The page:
Why are injunctions so rare in Defamation Act cases?

December 31 , 2010
December 31 , 2010

Why are injunctions so rare in Defamation Act cases?

The Defamation Act is the main UK law governing defamation. Defamatory statement can be published in two ways either in verbal form or written form. S(9)(1)(d) of the Defamation Act allows the courts to grant a restraining order against the publication of further defamatory statements by the defendant. However these injunctions are very rare.

Injunctions are rare because of the rule in the old case of Bonnard v Perryman; injunctions should not be granted in defamation cases where the defendant indicates an intention to prove the truth of what they published or raise a defence under the Defamation Act. Although injunctions are available to court under the Defamation Act, the courts are reluctant to award injunction in defamation claims. They treat applications for injunction with caution and will only award injunction if the words the claimant complained about is defamatory.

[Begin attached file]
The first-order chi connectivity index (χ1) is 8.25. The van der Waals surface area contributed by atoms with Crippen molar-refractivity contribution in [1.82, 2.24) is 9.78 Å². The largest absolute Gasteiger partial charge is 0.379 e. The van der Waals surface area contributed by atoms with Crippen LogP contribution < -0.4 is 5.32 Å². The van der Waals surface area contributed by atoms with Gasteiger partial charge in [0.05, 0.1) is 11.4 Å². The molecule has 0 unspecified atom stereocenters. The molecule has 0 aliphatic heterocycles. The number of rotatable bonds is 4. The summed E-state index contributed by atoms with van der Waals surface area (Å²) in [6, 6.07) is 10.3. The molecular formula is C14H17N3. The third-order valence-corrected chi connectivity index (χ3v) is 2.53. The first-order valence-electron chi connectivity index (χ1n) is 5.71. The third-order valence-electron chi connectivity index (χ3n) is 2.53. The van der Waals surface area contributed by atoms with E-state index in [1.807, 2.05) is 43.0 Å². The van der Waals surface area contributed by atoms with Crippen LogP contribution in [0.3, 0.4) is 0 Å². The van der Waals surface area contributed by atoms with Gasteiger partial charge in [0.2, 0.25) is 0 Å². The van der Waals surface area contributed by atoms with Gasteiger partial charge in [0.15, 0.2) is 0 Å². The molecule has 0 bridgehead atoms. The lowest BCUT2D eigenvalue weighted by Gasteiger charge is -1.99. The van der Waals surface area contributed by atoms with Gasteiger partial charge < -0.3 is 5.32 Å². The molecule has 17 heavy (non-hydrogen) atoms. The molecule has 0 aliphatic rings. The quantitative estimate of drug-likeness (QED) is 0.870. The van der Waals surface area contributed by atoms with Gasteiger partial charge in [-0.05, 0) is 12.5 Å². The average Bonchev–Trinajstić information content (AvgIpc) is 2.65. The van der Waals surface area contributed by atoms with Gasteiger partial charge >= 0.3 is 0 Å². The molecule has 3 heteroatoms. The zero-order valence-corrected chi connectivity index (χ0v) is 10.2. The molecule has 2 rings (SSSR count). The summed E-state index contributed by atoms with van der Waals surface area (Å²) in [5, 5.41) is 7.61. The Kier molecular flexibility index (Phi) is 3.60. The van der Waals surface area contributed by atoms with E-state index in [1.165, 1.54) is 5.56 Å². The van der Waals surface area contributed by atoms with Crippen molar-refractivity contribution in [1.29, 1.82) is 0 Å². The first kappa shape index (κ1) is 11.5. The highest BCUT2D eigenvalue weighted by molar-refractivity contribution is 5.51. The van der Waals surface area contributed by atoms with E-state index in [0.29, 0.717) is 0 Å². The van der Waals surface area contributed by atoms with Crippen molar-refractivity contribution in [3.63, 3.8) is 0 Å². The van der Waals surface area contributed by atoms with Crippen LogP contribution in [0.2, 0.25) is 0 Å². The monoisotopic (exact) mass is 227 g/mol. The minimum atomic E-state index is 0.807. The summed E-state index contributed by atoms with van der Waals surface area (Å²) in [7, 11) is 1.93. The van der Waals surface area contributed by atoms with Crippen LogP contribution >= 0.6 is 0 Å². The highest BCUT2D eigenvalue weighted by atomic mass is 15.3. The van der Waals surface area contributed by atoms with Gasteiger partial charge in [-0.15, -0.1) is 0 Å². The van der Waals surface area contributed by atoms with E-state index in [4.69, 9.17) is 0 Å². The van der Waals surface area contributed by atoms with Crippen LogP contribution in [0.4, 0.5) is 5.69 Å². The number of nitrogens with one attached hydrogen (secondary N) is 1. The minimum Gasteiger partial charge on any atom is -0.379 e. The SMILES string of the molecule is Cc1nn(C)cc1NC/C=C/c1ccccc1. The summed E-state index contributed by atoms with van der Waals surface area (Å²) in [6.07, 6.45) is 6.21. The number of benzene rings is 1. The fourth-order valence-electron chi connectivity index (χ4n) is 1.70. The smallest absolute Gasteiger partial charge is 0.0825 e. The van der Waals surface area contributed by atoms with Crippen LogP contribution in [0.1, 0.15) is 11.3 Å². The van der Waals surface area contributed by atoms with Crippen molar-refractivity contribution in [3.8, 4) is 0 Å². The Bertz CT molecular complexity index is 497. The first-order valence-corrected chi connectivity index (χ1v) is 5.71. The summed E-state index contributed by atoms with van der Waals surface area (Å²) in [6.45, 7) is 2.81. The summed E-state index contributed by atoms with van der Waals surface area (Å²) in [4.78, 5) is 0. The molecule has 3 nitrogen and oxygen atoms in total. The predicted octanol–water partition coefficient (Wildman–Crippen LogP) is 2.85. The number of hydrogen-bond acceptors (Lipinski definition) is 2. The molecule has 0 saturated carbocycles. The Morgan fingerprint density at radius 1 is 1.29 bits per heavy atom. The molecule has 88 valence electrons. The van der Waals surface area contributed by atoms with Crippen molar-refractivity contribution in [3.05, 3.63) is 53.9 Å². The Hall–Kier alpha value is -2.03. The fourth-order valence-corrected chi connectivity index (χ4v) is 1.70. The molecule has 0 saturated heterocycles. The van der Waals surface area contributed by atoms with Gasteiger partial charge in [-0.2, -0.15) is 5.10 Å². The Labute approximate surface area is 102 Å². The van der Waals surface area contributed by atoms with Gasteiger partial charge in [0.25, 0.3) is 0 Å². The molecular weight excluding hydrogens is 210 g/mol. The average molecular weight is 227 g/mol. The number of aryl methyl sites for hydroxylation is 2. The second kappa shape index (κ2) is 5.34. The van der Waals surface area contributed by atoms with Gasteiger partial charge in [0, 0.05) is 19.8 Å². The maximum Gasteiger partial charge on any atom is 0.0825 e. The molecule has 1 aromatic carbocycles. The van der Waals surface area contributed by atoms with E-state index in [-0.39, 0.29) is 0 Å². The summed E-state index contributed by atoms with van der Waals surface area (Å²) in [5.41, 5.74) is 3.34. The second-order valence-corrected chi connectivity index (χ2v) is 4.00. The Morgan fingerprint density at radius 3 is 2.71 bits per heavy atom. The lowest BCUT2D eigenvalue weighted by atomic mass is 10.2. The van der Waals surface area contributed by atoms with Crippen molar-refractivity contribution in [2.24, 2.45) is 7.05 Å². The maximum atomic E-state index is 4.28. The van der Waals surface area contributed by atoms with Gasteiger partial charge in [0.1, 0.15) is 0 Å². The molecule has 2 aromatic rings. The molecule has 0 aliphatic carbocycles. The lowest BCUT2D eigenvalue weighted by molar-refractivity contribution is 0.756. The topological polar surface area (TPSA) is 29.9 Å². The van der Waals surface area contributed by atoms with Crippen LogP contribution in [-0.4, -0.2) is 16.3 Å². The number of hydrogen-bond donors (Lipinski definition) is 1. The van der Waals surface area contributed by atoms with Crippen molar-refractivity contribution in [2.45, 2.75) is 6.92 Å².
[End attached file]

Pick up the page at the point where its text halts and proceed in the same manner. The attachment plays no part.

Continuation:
The courts take into account the right of freedom of expression when deciding whether or not to grant an injunction. Injunction is not granted in the absence of the respondent unless the applicant has taken all reasonable steps to notify the respondent, or there are serious compelling reasons why the respondent should not be notified. Furthermore, interim injunctions are not to be granted unless the court is satisfied that the applicant is likely to establish that publication should not be allowed. A claimant must satisfy the court that there is a real prospect of success in order to be granted an injunction under the Defamation Act.

Although injunctions are rare, courts have powers under the defamation act to grant other reliefs. S(9)(1)(a) of the Defamation Act allows the courts to declare that the statement was false or defamatory. Further reliefs under the defamation act are correction/ apology by the defendant or the court can award damages under s (9)(1)(c) of the Defamation Act.

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